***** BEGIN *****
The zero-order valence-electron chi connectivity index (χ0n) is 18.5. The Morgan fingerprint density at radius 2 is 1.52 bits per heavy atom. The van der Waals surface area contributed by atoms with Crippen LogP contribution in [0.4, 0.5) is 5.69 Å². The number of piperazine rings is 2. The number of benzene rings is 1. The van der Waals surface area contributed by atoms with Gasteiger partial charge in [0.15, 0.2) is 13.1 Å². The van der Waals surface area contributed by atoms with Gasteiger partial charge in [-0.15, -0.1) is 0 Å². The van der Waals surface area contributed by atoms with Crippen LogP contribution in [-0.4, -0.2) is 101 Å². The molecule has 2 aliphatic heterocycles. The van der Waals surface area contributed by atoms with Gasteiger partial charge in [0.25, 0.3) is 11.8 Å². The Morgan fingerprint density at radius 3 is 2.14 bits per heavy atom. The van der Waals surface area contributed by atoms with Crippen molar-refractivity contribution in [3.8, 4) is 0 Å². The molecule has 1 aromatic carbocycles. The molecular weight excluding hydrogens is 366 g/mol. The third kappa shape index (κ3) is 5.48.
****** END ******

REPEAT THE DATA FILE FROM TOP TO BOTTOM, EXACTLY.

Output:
The zero-order valence-electron chi connectivity index (χ0n) is 18.5. The Morgan fingerprint density at radius 2 is 1.52 bits per heavy atom. The van der Waals surface area contributed by atoms with Crippen LogP contribution in [0.4, 0.5) is 5.69 Å². The number of piperazine rings is 2. The number of benzene rings is 1. The van der Waals surface area contributed by atoms with Gasteiger partial charge in [0.15, 0.2) is 13.1 Å². The van der Waals surface area contributed by atoms with Gasteiger partial charge in [-0.15, -0.1) is 0 Å². The van der Waals surface area contributed by atoms with Crippen LogP contribution in [-0.4, -0.2) is 101 Å². The molecule has 2 aliphatic heterocycles. The van der Waals surface area contributed by atoms with Gasteiger partial charge in [0.25, 0.3) is 11.8 Å². The Morgan fingerprint density at radius 3 is 2.14 bits per heavy atom. The van der Waals surface area contributed by atoms with Crippen molar-refractivity contribution in [3.8, 4) is 0 Å². The molecule has 1 aromatic carbocycles. The molecular weight excluding hydrogens is 366 g/mol. The third kappa shape index (κ3) is 5.48.